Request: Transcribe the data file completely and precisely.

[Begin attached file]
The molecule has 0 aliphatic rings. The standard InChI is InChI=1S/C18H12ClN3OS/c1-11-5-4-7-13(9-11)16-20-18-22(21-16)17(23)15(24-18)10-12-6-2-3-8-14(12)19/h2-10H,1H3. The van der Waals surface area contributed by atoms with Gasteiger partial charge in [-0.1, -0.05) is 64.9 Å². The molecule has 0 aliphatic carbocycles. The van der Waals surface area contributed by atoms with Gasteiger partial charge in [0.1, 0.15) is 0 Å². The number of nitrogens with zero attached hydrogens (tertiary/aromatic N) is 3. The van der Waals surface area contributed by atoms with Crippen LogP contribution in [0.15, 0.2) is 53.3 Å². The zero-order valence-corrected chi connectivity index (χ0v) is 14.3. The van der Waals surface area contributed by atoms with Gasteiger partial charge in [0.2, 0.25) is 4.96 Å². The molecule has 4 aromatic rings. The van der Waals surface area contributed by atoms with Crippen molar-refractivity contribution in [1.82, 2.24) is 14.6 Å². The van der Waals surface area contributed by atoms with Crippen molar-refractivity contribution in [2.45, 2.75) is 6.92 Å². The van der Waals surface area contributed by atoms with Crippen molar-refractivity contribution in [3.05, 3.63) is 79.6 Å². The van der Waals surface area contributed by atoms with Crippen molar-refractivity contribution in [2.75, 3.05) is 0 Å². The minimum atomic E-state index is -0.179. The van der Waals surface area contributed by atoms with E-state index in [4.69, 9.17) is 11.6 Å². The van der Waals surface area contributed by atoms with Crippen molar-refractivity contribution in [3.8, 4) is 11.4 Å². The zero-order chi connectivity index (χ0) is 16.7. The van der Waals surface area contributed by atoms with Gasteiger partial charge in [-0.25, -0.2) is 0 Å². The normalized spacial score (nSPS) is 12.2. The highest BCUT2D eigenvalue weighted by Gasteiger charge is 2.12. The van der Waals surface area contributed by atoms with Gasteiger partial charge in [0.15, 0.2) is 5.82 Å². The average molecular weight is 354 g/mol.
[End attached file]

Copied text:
The molecule has 0 aliphatic rings. The standard InChI is InChI=1S/C18H12ClN3OS/c1-11-5-4-7-13(9-11)16-20-18-22(21-16)17(23)15(24-18)10-12-6-2-3-8-14(12)19/h2-10H,1H3. The van der Waals surface area contributed by atoms with Gasteiger partial charge in [-0.1, -0.05) is 64.9 Å². The molecule has 0 aliphatic carbocycles. The van der Waals surface area contributed by atoms with Gasteiger partial charge in [0.1, 0.15) is 0 Å². The number of nitrogens with zero attached hydrogens (tertiary/aromatic N) is 3. The van der Waals surface area contributed by atoms with Crippen LogP contribution in [0.15, 0.2) is 53.3 Å². The zero-order valence-corrected chi connectivity index (χ0v) is 14.3. The van der Waals surface area contributed by atoms with Gasteiger partial charge in [0.2, 0.25) is 4.96 Å². The molecule has 4 aromatic rings. The van der Waals surface area contributed by atoms with Crippen molar-refractivity contribution in [1.82, 2.24) is 14.6 Å². The van der Waals surface area contributed by atoms with Crippen molar-refractivity contribution in [2.45, 2.75) is 6.92 Å². The van der Waals surface area contributed by atoms with Crippen molar-refractivity contribution in [3.05, 3.63) is 79.6 Å². The van der Waals surface area contributed by atoms with Crippen molar-refractivity contribution in [2.75, 3.05) is 0 Å². The minimum atomic E-state index is -0.179. The van der Waals surface area contributed by atoms with E-state index in [4.69, 9.17) is 11.6 Å². The van der Waals surface area contributed by atoms with Crippen molar-refractivity contribution in [3.8, 4) is 11.4 Å². The zero-order chi connectivity index (χ0) is 16.7. The van der Waals surface area contributed by atoms with Gasteiger partial charge in [-0.25, -0.2) is 0 Å². The normalized spacial score (nSPS) is 12.2. The highest BCUT2D eigenvalue weighted by Gasteiger charge is 2.12. The van der Waals surface area contributed by atoms with Gasteiger partial charge in [0.15, 0.2) is 5.82 Å². The average molecular weight is 354 g/mol.